The average American will retire in their 60s, but you may hope to leave your full-time job and retire much sooner. Retiring early requires planning, investing, and taking steps to fast track your financial freedom.
Investing in real estate is one of the most reliable ways to build long-term wealth. Playing the stock market might yield larger results more quickly, but it’s also more risky. On the other hand, savings accounts and mutual funds are lower risk, but they’re slow to grow.
If you want to get started investing in real estate, there are a variety of options based on your level of interest and commitment. You can pursue more hands-on investment opportunities, such as owning rental properties or buying and flipping houses. You can also invest in real estate investment trusts and limited partnerships, which require less daily maintenance.
Here’s an overview of how you can retire early as a real estate investor.
Buying rental property is one of the most popular ways to earn extra income that can help you achieve your early retirement goals. Whether it’s individual homes, multifamily homes, or vacation rentals, residential properties provide monthly income from rental fees. If you need help determining a monthly rate, use a rental property calculator to get the best return on your investment.
As with all investments, there is some risk. As the owner, you are responsible for updating and maintaining the property, which could be costly. To avoid expensive surprises, set aside money to use for upkeep. This will keep you from having to take out another loan on the property or rack up credit card debt. Consider putting your emergency maintenance funds in a high-yield savings account so you can earn interest on that money over time.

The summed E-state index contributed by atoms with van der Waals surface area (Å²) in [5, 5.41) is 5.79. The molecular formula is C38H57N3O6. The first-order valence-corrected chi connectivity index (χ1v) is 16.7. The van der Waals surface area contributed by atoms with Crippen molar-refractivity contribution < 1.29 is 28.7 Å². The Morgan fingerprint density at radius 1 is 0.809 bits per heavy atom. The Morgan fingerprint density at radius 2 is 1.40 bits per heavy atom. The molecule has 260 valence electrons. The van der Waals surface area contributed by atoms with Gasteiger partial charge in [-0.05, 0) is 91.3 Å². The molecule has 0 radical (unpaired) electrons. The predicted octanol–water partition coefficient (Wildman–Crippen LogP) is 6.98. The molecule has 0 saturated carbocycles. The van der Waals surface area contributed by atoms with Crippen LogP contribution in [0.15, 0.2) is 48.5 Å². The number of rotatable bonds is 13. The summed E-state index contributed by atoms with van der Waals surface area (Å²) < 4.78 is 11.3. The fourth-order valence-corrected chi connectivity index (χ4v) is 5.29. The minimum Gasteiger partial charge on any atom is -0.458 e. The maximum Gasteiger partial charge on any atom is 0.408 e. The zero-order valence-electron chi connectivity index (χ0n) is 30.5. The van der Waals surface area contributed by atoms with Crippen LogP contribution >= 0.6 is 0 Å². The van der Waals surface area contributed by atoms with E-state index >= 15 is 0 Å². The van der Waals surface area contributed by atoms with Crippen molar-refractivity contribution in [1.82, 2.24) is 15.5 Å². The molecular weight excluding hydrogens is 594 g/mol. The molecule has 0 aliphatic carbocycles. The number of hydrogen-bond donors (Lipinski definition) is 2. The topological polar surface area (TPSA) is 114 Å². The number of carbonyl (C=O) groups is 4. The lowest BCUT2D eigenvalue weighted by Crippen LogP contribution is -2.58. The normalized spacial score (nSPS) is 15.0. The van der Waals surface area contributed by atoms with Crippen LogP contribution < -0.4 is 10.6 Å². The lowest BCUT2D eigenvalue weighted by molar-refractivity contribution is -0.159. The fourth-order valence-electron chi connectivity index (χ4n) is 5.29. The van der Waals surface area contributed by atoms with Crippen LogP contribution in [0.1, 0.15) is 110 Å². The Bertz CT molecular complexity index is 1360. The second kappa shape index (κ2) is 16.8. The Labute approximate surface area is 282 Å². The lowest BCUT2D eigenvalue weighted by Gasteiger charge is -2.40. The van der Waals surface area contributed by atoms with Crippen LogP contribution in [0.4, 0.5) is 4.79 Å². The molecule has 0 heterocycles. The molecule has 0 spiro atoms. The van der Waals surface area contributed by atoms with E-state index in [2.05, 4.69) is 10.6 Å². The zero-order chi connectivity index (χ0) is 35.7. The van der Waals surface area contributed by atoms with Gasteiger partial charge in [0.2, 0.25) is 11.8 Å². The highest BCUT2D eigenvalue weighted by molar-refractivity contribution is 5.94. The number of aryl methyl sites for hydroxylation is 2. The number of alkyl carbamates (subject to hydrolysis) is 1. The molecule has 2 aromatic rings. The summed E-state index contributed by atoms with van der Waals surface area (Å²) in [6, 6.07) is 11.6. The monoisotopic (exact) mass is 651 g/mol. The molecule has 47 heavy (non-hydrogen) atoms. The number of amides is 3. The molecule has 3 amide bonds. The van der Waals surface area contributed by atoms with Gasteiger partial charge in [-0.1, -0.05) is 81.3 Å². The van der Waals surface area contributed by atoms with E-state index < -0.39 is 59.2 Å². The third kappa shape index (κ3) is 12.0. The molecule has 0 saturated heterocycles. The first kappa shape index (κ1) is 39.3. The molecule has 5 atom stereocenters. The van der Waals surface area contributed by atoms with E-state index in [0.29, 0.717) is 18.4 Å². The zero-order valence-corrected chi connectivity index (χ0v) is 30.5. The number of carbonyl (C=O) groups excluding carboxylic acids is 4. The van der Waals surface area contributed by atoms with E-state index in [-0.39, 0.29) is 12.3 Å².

You should also plan accordingly for tenant turnover. You can’t make money when your property is empty, and there may be months when you don’t have an interest. Make sure your lease requires renters to give sufficient notice of their intent to vacate so you have time to find a new tenant.
Rental properties are a good long-term investment because most real estate increases in value over time. That means you’ll not only earn money from monthly rental fees, you’ll also make a profit when you decide to sell the property. Maximize your savings by learning how to save on Realtor fees, giving you an even bigger return on your investment.
Land and Home Flipping
You can also earn real estate income by buying property and selling it for a profit — known as flipping. Thanks to home-improvement shows, you’re probably familiar with buying rundown properties to repair — yourself or with the help of a contractor — and selling quickly for a profit.
This may require a lot of cash upfront, but you can save money using a low-commission real estate broker on your purchase. Earn additional savings by using credit cards for real estate investments. Charge expenses to a cash-back card to lower the overall project cost or earn savings to reinvest in the renovation.